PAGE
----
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Carbon sinks are a powerful weapon against climate change

Researchers have made a new discovery about Earth’s carbon sinks. These vast ecosystems have an even greater capacity to remove CO2 from the atmosphere due to previously unknown rock nitrogen weathering reactions that distribute natural fertilizers around the world. The new study highlights the importance of preserving these carbon sinks to fight climate change.

Mankind has been flooding the atmosphere with carbon dioxide since the beginning of the industrial revolution. Nearly half of these emissions have been naturally removed from the atmosphere by land, vegetation and oceans, whereas the other half remains in the atmosphere contributing to climate change. 

“Excess carbon is already harming people, economies and our planet,” said study senior author Benjamin Houlton of Cornell University. “But we’ve been enjoying a free subsidy provided by Earth – a large carbon sink on land and in the ocean – and, as a society, we’re not paying for the carbon-sink service explicitly. But where is this sink and how long will it last?” 

Houlton emphasized the importance of finding sustainable alternatives to store and retreat carbon from the atmosphere to combat the threats from climate change.

The researchers stated that the background nitrogen inputs from rock weathering and physiological fixation can provide two to five times more terrestrial carbon uptake than nitrogen pollution primarily from agricultural and industrial activities.

“Previously, we had believed that this terrestrial carbon sink was more vulnerable. Now we’re suggesting that because of the previously undiscovered slow-release nitrogen, the terrestrial carbon sink will continue to be robust.” said study lead author Pawlok Dass, a postdoctoral researcher at Northern Arizona University.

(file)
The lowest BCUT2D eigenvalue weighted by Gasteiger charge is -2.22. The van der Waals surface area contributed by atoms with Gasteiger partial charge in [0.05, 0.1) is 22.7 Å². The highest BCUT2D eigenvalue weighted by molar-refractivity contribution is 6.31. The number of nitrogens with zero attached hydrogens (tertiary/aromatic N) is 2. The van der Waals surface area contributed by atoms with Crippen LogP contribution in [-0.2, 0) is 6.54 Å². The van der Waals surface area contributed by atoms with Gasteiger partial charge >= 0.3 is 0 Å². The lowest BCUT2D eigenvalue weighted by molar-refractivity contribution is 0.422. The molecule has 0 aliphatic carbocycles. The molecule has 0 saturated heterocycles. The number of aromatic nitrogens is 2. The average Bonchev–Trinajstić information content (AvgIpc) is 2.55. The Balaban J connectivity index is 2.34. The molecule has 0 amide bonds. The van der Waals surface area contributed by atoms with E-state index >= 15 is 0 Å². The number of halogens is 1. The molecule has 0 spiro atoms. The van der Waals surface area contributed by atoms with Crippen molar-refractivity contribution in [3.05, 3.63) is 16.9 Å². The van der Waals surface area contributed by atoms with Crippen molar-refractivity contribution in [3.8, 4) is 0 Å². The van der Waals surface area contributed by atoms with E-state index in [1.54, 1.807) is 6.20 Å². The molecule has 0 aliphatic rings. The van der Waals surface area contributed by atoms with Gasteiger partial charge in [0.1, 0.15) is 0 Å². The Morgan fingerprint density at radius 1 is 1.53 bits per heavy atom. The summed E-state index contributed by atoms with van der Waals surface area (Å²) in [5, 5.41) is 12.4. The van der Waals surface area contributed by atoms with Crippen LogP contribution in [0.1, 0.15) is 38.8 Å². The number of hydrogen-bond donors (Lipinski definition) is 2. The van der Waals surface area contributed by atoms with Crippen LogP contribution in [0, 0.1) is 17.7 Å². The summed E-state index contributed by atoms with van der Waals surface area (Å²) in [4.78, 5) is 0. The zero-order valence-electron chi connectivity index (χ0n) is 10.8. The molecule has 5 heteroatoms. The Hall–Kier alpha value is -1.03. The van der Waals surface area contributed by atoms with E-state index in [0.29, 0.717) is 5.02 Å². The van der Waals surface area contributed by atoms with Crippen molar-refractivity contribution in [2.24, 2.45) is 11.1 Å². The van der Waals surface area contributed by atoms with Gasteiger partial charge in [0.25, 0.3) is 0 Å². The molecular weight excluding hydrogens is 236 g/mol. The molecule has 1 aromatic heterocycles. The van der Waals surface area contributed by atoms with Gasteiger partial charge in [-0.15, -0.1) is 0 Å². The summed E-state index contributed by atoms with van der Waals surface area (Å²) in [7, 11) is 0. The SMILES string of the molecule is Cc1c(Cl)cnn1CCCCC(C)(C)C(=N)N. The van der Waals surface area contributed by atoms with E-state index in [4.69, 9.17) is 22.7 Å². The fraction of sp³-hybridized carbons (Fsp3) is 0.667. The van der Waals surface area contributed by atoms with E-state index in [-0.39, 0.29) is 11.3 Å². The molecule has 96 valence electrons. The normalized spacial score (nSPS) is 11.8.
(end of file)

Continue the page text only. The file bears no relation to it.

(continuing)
The researchers emphasized that society should be vigilant, as the use of fossil fuels tends to release surplus nitrogen into the atmosphere. In this case, rather than functioning as a fertilizer, the nitrogen bypasses terrestrial carbon cycles and pollutes downstream water bodies. According to Dass, reducing excessive nitrogen pollution can improve human health, the environment, and the economy without harming natural, terrestrial carbon sinks.

Dass explained that the biologically diverse tropical forests, mountainous regions and the rapidly changing boreal zone (the entire stretch of forests stretching from Alaska to Canada to Siberia, for example) are rich in rock nitrogen weathering or biological nitrogen fixation and they should be conserved to preserve the carbon sinks. 

“Our work suggests that the conservation of these ecosystems, which have built-in capacity to absorb carbon dioxide, is going to be vital to making sure that we don’t lose out on Earth’s terrestrial carbon sink service in the future,” said Houlton.

The study was conducted at the laboratory at the University of California, Davis and Cornell University and was published in the journal Global Biogeochemical Cycles.

By Ashikha Raoof, Staff Writer

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